By the time the five-disc box set Peel Slowly and See was released on Sept. 26, 1995, the Velvet Underground's reputation and influence were pretty much secure. But in the '60s and '70s, when the four full studio albums collected on the set originally came out, it was an entirely different story.

During their brief period together – Peel Slowly and See includes only the albums made with Lou Reed; a final LP recorded after Reed left the band isn't included – the group released four records, every single one of them considered a classic today.

From the rattle-and-hum dissonance of their landmark 1967 debut, The Velvet Underground & Nico, and the dark noise assault of the following year's White Light/White Heat to the late-night come-down folk of 1969's The Velvet Underground and the relatively mainstream rock 'n' roll of 1970's Loaded, the band rarely repeated itself on record. Peel Slowly and See collects all four albums plus a bunch of previously unreleased demos and leftovers on five stuffed discs.

In a way, it's the ultimate Velvet Underground experience, a six-hour journey from the band's jagged beginnings to its commercial-minded end. It's the story of rock 'n' roll itself, if you want to look at it that way, and a cautionary tale for artists who valued integrity over success. Somebody once said that not too many people bought the Velvet Underground's records when they first came out, but everyone who did eventually formed a band. Peel Slowly and See makes it clear as to why: They proved that even misfits, junkies and rebellious brats could make music, even music as artsy and as difficult and as abrasive as this, if they put their hearts to it.

Listen to the Velvet Underground's 'I'm Waiting for the Man' Demo

The first disc – of previously unreleased demos from 1965, all 78 minutes and six songs of it – reveals a band, even at this early stage, unafraid to venture into territories that most sane artists would stay away from. Much has been made of Reed's song subjects (dope fiends, sex addicts, misanthropic souls wandering the lost jungle of the city) over the years, but the Velvets were just as much about pushing your expectations of rock 'n' roll music into distorted, blurred and sometimes terrifying new realms.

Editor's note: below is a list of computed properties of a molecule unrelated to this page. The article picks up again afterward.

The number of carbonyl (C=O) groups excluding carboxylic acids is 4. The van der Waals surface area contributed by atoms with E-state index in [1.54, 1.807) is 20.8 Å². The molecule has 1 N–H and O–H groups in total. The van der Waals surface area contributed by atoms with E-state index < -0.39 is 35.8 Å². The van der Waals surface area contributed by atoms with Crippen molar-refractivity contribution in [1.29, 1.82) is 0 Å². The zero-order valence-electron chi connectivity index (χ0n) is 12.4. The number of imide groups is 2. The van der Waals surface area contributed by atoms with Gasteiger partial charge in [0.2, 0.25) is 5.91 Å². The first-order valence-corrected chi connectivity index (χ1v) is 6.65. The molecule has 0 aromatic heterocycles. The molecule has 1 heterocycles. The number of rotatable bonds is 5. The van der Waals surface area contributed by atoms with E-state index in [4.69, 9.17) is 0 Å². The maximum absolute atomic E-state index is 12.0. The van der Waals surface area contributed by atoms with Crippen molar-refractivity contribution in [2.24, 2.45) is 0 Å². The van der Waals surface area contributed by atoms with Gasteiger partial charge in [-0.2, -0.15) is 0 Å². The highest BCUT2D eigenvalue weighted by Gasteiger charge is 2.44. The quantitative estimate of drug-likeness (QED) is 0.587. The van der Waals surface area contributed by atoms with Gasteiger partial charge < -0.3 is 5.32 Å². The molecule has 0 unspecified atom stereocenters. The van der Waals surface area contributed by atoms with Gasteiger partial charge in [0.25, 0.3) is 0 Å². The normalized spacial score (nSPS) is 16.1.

These early demos are sketchy, and not really something most people will listen to again and again (for one thing, their fidelity isn't all that sharp), but they carve an interesting and significant intro to the band. Without a doubt, there's little from 1965 that sounds even remotely like what was on the charts at the time.

Scattered among the four official albums here, which play out chronologically and occasionally in slightly new versions (the 1969 album is presented in Reed's claustrophobic "closet mix," and Loaded includes expanded takes on some of the songs), are various singles, discarded sessions and live tracks recorded during the five years documented on Peel Slowly and See.

The most intriguing are the handful of cuts that first surfaced on the 1985 VU album of outtakes originally recorded for The Velvet Underground's follow-up LP before the band was booted from its label.

Peel Slowly and See -- the title comes from original copies of the Velvets' debut, which included a peel-off banana on the cover -- was released during a period when record companies were scrambling to compile their artists and repurpose their material on hefty (and, hopefully, money-making) box sets.

It remains one of the greatest of the era, for both its curating of the band's four classic albums and the wealth of previously unreleased tracks that were added to help fill in the gaps. It's telling that it didn't crack Billboard's Top 200, even at this late stage of the group's influence. But its historical importance remains an inspiration for bands everywhere that are churning out music that nobody in their lifetime may ever hear.



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